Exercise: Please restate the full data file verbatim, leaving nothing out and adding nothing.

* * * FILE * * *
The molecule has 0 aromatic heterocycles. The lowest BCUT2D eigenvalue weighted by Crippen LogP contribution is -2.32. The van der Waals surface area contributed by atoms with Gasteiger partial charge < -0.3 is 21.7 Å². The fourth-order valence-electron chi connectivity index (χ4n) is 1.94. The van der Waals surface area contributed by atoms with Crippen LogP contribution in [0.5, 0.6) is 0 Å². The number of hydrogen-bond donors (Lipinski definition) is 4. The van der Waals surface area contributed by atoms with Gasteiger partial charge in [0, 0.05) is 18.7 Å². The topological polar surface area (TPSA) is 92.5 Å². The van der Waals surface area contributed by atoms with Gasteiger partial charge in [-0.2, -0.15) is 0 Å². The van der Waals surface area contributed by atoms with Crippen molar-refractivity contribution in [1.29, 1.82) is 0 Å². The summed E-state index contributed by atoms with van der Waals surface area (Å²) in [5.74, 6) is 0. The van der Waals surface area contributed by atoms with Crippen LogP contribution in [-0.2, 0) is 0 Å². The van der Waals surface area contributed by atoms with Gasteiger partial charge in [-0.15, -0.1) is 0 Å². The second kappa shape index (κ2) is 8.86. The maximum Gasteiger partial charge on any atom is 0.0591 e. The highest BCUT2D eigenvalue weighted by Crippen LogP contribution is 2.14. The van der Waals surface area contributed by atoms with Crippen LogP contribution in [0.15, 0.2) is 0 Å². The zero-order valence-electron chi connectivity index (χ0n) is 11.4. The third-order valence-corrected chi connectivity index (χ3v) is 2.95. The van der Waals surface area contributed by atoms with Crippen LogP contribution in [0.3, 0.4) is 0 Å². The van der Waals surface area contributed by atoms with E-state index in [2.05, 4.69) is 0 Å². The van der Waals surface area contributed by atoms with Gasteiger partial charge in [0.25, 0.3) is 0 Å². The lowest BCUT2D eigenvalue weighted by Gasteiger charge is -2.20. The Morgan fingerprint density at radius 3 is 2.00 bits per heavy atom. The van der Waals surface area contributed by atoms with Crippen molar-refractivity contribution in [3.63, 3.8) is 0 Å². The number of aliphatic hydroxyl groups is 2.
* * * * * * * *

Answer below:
The molecule has 0 aromatic heterocycles. The lowest BCUT2D eigenvalue weighted by Crippen LogP contribution is -2.32. The van der Waals surface area contributed by atoms with Gasteiger partial charge < -0.3 is 21.7 Å². The fourth-order valence-electron chi connectivity index (χ4n) is 1.94. The van der Waals surface area contributed by atoms with Crippen LogP contribution in [0.5, 0.6) is 0 Å². The number of hydrogen-bond donors (Lipinski definition) is 4. The van der Waals surface area contributed by atoms with Gasteiger partial charge in [0, 0.05) is 18.7 Å². The topological polar surface area (TPSA) is 92.5 Å². The van der Waals surface area contributed by atoms with Gasteiger partial charge in [-0.2, -0.15) is 0 Å². The van der Waals surface area contributed by atoms with Crippen molar-refractivity contribution in [1.29, 1.82) is 0 Å². The summed E-state index contributed by atoms with van der Waals surface area (Å²) in [5.74, 6) is 0. The van der Waals surface area contributed by atoms with Crippen LogP contribution in [-0.2, 0) is 0 Å². The van der Waals surface area contributed by atoms with Gasteiger partial charge in [-0.15, -0.1) is 0 Å². The second kappa shape index (κ2) is 8.86. The maximum Gasteiger partial charge on any atom is 0.0591 e. The highest BCUT2D eigenvalue weighted by Crippen LogP contribution is 2.14. The van der Waals surface area contributed by atoms with Crippen LogP contribution in [0.15, 0.2) is 0 Å². The zero-order valence-electron chi connectivity index (χ0n) is 11.4. The third-order valence-corrected chi connectivity index (χ3v) is 2.95. The van der Waals surface area contributed by atoms with Crippen LogP contribution in [0.3, 0.4) is 0 Å². The van der Waals surface area contributed by atoms with E-state index in [2.05, 4.69) is 0 Å². The van der Waals surface area contributed by atoms with Gasteiger partial charge in [0.25, 0.3) is 0 Å². The lowest BCUT2D eigenvalue weighted by Gasteiger charge is -2.20. The Morgan fingerprint density at radius 3 is 2.00 bits per heavy atom. The van der Waals surface area contributed by atoms with Crippen molar-refractivity contribution in [3.63, 3.8) is 0 Å². The number of aliphatic hydroxyl groups is 2.